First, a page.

Ears | Otoplasty

Prominent ears / Protuberant ears

otoplasty picProminent ears are recognized as one of the most common congenital ear anomalies. Their degree of prominence is quite variable

Children with prominent ears may be teased prompting surgical correction.

This procedure is most often performed on children between the ages of four and fourteen – commonly in children prior to entering school.

The features responsible for prominent ears may include an incompletely folded or developed anti-helical fold, an excessively deep concha or a combination of both.


The procedure is performed via an incision placed behind the ear. The surgical techniques for the correction of prominent ears can be grouped into operations that involve:

  • molding the ear with sutures
  • molding the ear with scoring or sculpting of cartilage
  • setting back the prominent concha
  • a combination of any of the above.

Pre-operative evaluation of the prominent ears will determine which techniques to employ to achieve a natural and permanent result



Arrange to have a responsible adult over 18 years of age stay with you the first evening after surgery. The procedure will be cancelled if you do not have support.


Smoking increases the risks of complications significantly and should be ceased 4 weeks prior to surgery.


No alcohol 48 hours before surgery.


Be well nourished, hydrated and rested before your surgery.


A script will be issued for antibiotics and pain tablets. You will need to purchase them from a chemist and bring them with you on the day of your procedure. Do not take these prior to surgery. The nursing staff will advise you and your carer after your procedure on how to administer them.

Certain over the counter products and prescription medicines can cause complications before and after surgery.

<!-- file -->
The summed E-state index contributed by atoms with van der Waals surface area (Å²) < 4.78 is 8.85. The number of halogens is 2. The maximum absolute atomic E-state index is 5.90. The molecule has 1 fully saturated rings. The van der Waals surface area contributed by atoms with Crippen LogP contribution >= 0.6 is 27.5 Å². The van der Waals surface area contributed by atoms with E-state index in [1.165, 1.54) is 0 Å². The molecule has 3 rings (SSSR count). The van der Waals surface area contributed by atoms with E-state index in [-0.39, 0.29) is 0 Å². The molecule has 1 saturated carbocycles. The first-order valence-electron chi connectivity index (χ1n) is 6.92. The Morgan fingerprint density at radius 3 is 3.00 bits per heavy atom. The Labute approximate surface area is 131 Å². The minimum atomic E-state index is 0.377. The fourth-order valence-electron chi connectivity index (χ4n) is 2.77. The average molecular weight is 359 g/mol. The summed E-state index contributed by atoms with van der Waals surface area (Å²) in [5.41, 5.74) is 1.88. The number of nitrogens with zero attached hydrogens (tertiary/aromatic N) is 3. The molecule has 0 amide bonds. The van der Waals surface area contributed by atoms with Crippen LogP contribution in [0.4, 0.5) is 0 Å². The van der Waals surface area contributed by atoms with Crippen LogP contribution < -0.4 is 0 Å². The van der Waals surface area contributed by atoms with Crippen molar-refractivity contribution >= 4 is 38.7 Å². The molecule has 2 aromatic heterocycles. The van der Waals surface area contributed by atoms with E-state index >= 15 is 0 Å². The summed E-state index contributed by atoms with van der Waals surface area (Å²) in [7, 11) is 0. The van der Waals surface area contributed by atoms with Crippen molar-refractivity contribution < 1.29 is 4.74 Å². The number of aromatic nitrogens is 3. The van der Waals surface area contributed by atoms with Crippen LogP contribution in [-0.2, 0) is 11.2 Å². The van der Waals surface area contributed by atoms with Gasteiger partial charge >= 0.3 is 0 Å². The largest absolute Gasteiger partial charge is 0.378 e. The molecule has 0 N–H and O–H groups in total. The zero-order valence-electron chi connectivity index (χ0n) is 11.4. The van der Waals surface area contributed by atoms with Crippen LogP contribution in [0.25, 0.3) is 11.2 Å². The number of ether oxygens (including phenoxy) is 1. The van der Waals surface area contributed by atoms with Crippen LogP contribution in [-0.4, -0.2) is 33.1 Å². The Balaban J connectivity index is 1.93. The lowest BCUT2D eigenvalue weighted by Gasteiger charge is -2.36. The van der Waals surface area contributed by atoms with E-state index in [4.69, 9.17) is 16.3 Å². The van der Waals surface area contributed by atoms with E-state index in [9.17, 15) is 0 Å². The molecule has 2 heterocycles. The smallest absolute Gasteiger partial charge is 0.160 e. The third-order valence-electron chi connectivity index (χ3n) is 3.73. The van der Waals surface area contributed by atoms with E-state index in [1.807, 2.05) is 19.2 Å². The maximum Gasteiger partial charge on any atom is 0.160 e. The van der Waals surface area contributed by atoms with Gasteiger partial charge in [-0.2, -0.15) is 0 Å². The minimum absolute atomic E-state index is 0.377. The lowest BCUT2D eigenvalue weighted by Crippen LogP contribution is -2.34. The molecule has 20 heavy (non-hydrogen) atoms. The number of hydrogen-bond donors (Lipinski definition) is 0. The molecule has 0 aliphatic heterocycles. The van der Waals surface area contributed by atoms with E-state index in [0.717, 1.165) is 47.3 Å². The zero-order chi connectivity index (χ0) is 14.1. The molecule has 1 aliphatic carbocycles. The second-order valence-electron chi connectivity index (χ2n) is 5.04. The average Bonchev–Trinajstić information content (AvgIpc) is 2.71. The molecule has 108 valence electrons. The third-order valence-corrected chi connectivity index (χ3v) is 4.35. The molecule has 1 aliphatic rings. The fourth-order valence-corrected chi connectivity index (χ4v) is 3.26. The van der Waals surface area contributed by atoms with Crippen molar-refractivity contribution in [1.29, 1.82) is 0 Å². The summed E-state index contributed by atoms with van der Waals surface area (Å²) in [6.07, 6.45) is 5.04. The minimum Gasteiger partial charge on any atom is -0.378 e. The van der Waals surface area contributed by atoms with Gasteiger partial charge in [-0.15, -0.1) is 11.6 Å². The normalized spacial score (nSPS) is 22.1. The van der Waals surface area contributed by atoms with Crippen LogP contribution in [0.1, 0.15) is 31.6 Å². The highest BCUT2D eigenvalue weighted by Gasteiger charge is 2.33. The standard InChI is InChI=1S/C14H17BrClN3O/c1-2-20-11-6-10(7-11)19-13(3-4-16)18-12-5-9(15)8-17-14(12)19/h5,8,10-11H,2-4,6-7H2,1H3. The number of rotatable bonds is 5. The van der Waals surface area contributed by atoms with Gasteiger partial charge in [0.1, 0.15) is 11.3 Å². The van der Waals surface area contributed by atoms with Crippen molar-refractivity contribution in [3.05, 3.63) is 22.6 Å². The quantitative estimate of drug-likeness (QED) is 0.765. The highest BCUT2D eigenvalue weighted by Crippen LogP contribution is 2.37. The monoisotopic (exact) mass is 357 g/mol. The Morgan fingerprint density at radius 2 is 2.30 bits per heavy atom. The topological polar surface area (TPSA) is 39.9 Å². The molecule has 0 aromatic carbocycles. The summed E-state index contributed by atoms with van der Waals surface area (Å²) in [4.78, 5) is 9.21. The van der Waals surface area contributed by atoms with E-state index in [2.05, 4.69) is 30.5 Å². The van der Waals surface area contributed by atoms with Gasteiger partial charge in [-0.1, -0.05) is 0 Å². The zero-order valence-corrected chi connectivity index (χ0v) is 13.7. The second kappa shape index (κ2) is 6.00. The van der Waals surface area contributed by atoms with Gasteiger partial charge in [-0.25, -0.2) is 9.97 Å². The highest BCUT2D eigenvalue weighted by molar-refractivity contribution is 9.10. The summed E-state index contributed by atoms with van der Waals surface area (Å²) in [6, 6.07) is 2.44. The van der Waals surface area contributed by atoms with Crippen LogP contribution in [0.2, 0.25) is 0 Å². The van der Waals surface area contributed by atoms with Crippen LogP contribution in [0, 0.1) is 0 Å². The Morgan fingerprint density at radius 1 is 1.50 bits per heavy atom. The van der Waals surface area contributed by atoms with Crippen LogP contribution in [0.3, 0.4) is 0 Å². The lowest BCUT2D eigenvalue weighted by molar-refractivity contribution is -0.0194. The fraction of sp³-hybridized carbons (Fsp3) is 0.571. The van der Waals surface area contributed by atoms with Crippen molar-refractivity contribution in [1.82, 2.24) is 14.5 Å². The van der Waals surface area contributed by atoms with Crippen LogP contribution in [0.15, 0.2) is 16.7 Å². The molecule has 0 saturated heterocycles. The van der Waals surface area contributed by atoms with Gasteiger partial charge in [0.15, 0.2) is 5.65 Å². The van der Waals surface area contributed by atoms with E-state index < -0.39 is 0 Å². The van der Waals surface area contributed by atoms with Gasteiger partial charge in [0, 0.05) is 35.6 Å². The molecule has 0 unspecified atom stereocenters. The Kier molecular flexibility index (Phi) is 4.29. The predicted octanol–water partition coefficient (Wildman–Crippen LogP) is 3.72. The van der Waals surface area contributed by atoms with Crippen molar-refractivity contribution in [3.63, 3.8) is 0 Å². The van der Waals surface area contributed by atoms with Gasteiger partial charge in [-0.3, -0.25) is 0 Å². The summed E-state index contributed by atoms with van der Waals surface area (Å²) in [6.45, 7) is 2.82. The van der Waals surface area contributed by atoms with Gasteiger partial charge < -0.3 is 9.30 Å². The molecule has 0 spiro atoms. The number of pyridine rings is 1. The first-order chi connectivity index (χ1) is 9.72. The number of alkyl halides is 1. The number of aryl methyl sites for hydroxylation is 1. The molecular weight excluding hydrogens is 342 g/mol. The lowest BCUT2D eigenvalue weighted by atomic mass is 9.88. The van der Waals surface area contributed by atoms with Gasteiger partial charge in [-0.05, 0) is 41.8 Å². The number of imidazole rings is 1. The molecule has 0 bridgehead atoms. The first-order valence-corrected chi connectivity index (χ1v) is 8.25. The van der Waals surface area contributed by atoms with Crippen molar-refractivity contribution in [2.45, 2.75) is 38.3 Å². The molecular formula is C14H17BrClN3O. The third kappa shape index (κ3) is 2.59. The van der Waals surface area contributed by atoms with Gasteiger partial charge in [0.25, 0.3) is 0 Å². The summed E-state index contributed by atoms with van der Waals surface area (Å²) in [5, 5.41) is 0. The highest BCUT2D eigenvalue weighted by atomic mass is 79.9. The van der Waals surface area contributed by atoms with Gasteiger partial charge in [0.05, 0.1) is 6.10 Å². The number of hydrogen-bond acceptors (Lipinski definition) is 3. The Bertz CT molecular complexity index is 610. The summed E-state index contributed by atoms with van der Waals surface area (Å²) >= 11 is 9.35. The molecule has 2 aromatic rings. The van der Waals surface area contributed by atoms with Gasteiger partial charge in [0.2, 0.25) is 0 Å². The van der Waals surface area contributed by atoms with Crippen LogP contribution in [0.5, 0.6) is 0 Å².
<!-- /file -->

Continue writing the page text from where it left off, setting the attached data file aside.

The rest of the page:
They can reduce the ability of your blood to clot and could increase your tendency to bleed during and after surgery. These include medications containing aspirin & anti-inflammatories (Voltaren, Brufen etc) they should not be taken 2 weeks prior to your procedure. Avoid Vitamin C & E supplements and red wine 3 days before your operation.

Stop all herbal medications 1 week before surgery. These include Echinacea, Ephedra, Garlic, Ginseng, Ginkgo, Kava, St. John’s Wort, and Valerian. *(Please ask us for a more comprehensive list if required.)

Please consult Dr Geldenhuys before ceasing any chronic medications. Arrange to have someone fetch you on discharge & stay with you for 2 nights.


Report any signs of a cold or infections; skin (boils, bites scratches etc) dental etc within two weeks of your surgery. These may increase the risk of surgical infections and may require delaying your surgery for a few days/weeks.

Obtain any desired “comfort items” for after surgery e.g. music, comfortable clothing, pillows, healthy prepped meals, anything that will facilitate a pleasant environment for your recovery. Avoid sun/UV exposure for two weeks prior to surgery. Any evidence of sunburn will result in your surgery being cancelled.

Do not save questions for the morning of your surgery. This is a busy time for us and it should be a relaxing time for you. Please contact the office PRIOR to your surgery if you have any questions.


On arrival at the clinic you will be offered a pre-med, this is to ensure you are relaxed & calm for the procedure. Prior to surgery, Dr. Geldenhuys & your anesthetist will see you in the ward. You should have nothing to eat or drink for 6 hours before your operation. If you are required to take chronic medication during this time please do so with a sip of water.


  • Any current medicines and those which have been prescribed.
  • Medical Aid membership card
  • ID Document
  • Credit Card or other agreed means of payment
  • Toiletries if required.


Medicated soap will be provided to be used on the morning of your operation.


Do not apply make-up, perfume/deodorant, nail polish or hair products after washing.


Remove all jewelry.


Wear loose, comfortable clothing and footwear. Front opening garments with buttons or zips are ideal.



During the first week, you will sleep on your back. Get out of bed every 2-3hrs and walk a little bit, then back to resting. Avoid any strenuous movements and heavy lifting. Heavy exercise or straining can cause bleeding or swelling during the first few weeks. Return to normal activity should be a gradual process and should never cause discomfort. Stop if you are uncomfortable!

  • First 3 weeks: You may take a gentle walk within a few days, “short Sunday stroll”. You may drive when you are comfortable and have discontinued all medications, typically 10 days post operatively.